Previous CIFOR research suggests that timber and Brazil nut harvesting are not necessarily incompatible, but that there are certain political and financial barriers to the implementation of a “multiple-use” model of forestry management.
And while CIFOR has examined the damage logging causes to Brazil nut trees, the relationship between selective logging and Brazil nut production has never been studied before – and this means that the law determining how much timber can be legally extracted in the Peruvian Brazil nut concessions is not based on any scientifically verified data.
This is what the new CIFOR investigation, led by Guariguata, aims to address.
“The aim of this research is to inform the debate in a scientifically sound manner,” Guariguata says. “Currently there’s no data to really inform policy or best practices.”
“So our aim is to try to harmonize both extractive uses, both the timber and the Brazil nut, in a way that doesn’t compromise either one. But there’s always a trade-off, and we think that there could be an effect on Brazil nut production when you harvest timber.”
The CIFOR team is working with 13 forestry students from the local Universidad Nacional Amazónica de Madre de Dios (UNAMAD) who are carrying out various measurements in the field.
They are working in five Brazil nut concessions near the villages of Alerta and Alegría, including the concession of Felicitas Ramirez Surco.
By measuring the production of individual Brazil nut trees – counting each fruit that falls and weighing the nuts inside – the scientists aim to measure whether logging gaps near Brazil nut trees affect how much they produce.
“We want to quantify whether the effect is very intense, whether there’s no effect at all, or whether the effect might be even positive. It is possible that we have a positive effect – because when you remove competing trees, there’s more light reaching the other trees, and Brazil nut trees may benefit from that,” Guariguata said.
“On the other hand, when you alter the structure of the forest, the pollinator bees may be disrupted, which could reduce fruit production” he said.
“But we just don’t know.”
Research for policy – and the grassroots
Whatever the results, says Guariguata, they will have implications for both policy and local practices.
“If there’s no effect, we can safely assume that you can keep harvesting timber at the applied intensities – which is about one tree per hectare – and not compromise Brazil nut production.
“If there is a negative effect, then that’s going to inform the local producers, and they then can decide whether they keep harvesting the timber in their forest or not, that’s their decision.”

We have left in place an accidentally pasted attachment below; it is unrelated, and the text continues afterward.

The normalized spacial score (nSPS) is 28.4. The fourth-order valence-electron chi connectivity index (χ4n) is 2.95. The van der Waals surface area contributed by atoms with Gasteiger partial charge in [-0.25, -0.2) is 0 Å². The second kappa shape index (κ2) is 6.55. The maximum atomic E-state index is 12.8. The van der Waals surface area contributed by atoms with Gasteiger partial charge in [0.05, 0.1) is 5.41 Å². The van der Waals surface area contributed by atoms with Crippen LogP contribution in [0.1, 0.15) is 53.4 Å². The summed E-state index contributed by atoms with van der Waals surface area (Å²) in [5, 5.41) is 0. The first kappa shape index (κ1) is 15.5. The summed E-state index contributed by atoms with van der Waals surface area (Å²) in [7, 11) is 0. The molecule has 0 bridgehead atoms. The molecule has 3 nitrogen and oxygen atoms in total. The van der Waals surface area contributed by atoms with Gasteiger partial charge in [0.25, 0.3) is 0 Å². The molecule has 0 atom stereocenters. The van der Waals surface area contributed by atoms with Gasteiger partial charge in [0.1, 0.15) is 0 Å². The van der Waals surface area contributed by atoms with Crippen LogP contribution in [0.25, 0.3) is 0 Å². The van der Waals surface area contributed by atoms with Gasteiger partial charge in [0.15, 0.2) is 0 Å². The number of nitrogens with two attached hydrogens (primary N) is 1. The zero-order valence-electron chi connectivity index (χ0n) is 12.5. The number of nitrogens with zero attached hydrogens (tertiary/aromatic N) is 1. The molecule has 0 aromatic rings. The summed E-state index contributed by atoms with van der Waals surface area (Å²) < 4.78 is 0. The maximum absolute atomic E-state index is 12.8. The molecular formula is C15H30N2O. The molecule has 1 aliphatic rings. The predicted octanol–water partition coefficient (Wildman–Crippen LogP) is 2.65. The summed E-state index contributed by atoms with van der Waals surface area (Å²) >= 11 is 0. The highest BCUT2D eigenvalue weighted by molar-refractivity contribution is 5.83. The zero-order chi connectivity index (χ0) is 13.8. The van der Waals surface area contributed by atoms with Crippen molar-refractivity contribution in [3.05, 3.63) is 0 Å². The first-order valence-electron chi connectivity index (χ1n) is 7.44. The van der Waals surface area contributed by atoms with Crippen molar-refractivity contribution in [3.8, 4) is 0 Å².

“And if there’s a positive effect then we have a win-win situation.”
Luisa Rios, the local coordinator of CIFOR’s key local partner, the NGO SPDA (Sociedad Peruana de Derecho Ambiental) says this kind of serious analytical research is needed to help improve the regulations governing Brazil nut practices.
“If we want to Brazil nut forests to produce not only today, but for the next 10, 20 or 50 years, we need to take a little time to evaluate what is actually happening in reality in these forests so that we can improve the best practice guidelines – and this can only be done through field research on the ground,” she said.
And the research is also important for the producers themselves, says Guariguata. The concessions the scientists are working in are those of Brazil nut concession owners who volunteered the use of their forests after a local consultation session, because they were interested in the results.
“There’s also a lot of local ownership in the process,” he said.
Miguel Zamalloa, the president of one of the local Brazil nut harvesters’ organisations, RONAP (Recolectores Orgánicos de la Nuez Amazónica de Perú), says he’s very interested to learn the results of the CIFOR study.
“Selective logging has co-existed with Brazil nut production for a long time. But it is becoming more intense,” he said.
“We need information about what is happening now – and what we can do for the future. Once we see the results of this investigation, we’ll know a little more about how the Brazil nuts are being affected, and can decide what to do.”
For more information on issues discussed in this article, please contact Manuel Guariguata.
This work forms part of the CGIAR Research Program on Forests, Trees and Agroforestry and was supported by USAID.